“Male victims? Raped? Haha, I’m sure that they won’t mind.” This line gets its own section due to the ridiculous amount of times I’ve heard this sickening statement (apparently hilarious to oblivious individuals). Rape does not apply to a specific gender. Just as it’s possible for men to rape women, it’s possible for men to rape men, women to rape men, and women to rape women. Even infants get raped. As stated above, rape is not about sex as much as it is about power and resentment. Recently, I finished the novel “Men in my town” by Keith Smith, which was inspired by events in the author’s life. He was only fourteen years old, got abducted, abused, and raped. See where I’m going here? Not only is he male, but he was only a child when the event took place. For my last words, I would like to repeat that rape jokes are not funny, that it is never the victim’s fault, and that yes, there ARE male victims of rape. Stop the humorless “jokes”. With proper attention and respect, we can even stop rape.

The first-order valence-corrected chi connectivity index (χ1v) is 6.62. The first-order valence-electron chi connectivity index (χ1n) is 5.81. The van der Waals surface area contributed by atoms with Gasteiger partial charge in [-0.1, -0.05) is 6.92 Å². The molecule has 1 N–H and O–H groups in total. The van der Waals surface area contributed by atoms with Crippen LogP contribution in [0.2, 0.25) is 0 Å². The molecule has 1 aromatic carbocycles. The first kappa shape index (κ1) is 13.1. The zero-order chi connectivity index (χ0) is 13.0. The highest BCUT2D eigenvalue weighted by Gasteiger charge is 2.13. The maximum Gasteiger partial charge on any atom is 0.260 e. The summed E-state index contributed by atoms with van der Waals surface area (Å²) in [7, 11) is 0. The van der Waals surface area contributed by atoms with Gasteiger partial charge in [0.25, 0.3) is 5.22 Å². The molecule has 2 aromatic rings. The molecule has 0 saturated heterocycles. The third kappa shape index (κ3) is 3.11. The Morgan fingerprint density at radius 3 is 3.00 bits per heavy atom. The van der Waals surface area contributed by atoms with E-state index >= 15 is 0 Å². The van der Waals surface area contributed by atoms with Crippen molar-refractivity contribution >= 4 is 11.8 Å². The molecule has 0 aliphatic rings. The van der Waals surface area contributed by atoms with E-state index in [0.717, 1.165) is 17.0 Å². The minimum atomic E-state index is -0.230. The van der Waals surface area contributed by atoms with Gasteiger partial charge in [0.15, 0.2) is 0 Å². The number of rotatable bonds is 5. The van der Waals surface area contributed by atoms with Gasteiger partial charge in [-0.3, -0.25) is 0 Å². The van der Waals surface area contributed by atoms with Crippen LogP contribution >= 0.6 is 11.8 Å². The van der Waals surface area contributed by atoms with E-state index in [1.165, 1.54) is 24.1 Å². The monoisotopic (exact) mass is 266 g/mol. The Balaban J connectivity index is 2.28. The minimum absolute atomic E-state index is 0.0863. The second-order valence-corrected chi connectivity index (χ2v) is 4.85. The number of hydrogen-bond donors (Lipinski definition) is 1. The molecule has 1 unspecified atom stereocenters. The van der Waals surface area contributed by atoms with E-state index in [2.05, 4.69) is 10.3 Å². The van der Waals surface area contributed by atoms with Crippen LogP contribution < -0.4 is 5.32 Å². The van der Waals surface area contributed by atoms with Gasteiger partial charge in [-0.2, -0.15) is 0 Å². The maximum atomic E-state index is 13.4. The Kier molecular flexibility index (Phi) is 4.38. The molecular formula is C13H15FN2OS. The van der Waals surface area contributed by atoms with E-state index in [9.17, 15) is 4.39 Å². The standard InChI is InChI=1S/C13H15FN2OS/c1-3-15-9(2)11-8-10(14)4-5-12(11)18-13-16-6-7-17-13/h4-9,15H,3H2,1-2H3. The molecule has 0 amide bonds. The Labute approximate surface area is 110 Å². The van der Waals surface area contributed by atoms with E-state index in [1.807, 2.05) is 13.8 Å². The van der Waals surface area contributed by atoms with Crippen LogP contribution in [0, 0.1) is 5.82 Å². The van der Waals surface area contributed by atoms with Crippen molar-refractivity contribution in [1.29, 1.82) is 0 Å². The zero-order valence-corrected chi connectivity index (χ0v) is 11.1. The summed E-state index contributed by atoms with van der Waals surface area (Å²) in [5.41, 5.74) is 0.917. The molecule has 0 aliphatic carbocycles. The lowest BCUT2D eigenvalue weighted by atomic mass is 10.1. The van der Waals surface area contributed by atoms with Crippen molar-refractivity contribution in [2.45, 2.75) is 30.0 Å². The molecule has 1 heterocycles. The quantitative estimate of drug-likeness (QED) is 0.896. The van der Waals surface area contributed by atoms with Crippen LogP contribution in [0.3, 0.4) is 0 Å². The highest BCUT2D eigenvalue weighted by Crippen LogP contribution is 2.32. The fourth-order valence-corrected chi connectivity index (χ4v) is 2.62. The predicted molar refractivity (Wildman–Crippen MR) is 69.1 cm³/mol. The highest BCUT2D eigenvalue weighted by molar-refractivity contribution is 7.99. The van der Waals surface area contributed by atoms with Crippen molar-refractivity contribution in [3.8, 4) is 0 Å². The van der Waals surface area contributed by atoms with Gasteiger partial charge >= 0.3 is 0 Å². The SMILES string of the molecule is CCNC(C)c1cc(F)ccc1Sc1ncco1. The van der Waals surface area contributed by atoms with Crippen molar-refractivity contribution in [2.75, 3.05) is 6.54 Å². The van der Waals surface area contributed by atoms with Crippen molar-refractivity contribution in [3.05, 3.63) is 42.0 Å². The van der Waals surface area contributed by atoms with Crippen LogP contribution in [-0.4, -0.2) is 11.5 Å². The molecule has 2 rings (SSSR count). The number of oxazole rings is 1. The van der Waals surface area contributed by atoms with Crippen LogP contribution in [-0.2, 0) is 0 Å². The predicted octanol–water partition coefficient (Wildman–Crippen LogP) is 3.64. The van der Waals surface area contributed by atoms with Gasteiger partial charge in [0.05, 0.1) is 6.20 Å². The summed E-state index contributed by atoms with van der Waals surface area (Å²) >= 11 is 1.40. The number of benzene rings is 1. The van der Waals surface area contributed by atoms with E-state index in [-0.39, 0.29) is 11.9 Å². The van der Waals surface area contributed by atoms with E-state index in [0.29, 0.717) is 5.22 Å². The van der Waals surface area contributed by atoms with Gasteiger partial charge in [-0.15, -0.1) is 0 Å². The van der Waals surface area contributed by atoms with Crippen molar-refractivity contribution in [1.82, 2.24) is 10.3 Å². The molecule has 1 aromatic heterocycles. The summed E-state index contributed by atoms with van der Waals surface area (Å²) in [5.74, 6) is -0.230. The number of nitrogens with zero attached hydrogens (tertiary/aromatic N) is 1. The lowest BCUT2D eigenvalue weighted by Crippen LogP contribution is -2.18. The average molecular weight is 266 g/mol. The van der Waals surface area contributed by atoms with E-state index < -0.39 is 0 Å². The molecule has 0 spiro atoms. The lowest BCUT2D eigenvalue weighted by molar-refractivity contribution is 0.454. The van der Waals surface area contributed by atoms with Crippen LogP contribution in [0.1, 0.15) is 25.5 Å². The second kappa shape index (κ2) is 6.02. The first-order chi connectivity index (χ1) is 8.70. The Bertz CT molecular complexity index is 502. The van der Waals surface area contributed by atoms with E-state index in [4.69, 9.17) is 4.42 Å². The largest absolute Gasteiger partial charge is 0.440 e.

Nuclear Earth Day by Mohit Keswani
A trip to the nuclear reactor in Świerk and an Earth Day